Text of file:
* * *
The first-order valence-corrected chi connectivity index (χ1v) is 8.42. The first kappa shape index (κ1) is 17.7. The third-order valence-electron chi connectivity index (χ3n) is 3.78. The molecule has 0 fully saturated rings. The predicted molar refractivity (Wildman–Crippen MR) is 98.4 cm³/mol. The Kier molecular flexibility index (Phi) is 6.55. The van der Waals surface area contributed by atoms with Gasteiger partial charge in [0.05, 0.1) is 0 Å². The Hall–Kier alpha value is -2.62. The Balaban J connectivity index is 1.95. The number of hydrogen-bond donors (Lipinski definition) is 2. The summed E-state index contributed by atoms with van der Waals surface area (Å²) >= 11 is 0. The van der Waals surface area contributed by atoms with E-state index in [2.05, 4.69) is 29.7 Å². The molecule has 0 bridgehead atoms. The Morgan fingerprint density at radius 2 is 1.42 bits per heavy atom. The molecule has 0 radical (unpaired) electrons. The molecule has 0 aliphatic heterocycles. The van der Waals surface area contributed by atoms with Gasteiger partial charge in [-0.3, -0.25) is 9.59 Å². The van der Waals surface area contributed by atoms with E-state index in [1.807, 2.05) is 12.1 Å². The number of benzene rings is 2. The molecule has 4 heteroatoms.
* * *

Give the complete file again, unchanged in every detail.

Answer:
The first-order valence-corrected chi connectivity index (χ1v) is 8.42. The first kappa shape index (κ1) is 17.7. The third-order valence-electron chi connectivity index (χ3n) is 3.78. The molecule has 0 fully saturated rings. The predicted molar refractivity (Wildman–Crippen MR) is 98.4 cm³/mol. The Kier molecular flexibility index (Phi) is 6.55. The van der Waals surface area contributed by atoms with Gasteiger partial charge in [0.05, 0.1) is 0 Å². The Hall–Kier alpha value is -2.62. The Balaban J connectivity index is 1.95. The number of hydrogen-bond donors (Lipinski definition) is 2. The summed E-state index contributed by atoms with van der Waals surface area (Å²) >= 11 is 0. The van der Waals surface area contributed by atoms with E-state index in [2.05, 4.69) is 29.7 Å². The molecule has 0 bridgehead atoms. The Morgan fingerprint density at radius 2 is 1.42 bits per heavy atom. The molecule has 0 radical (unpaired) electrons. The molecule has 0 aliphatic heterocycles. The van der Waals surface area contributed by atoms with Gasteiger partial charge in [-0.3, -0.25) is 9.59 Å². The van der Waals surface area contributed by atoms with E-state index in [1.807, 2.05) is 12.1 Å². The number of benzene rings is 2. The molecule has 4 heteroatoms.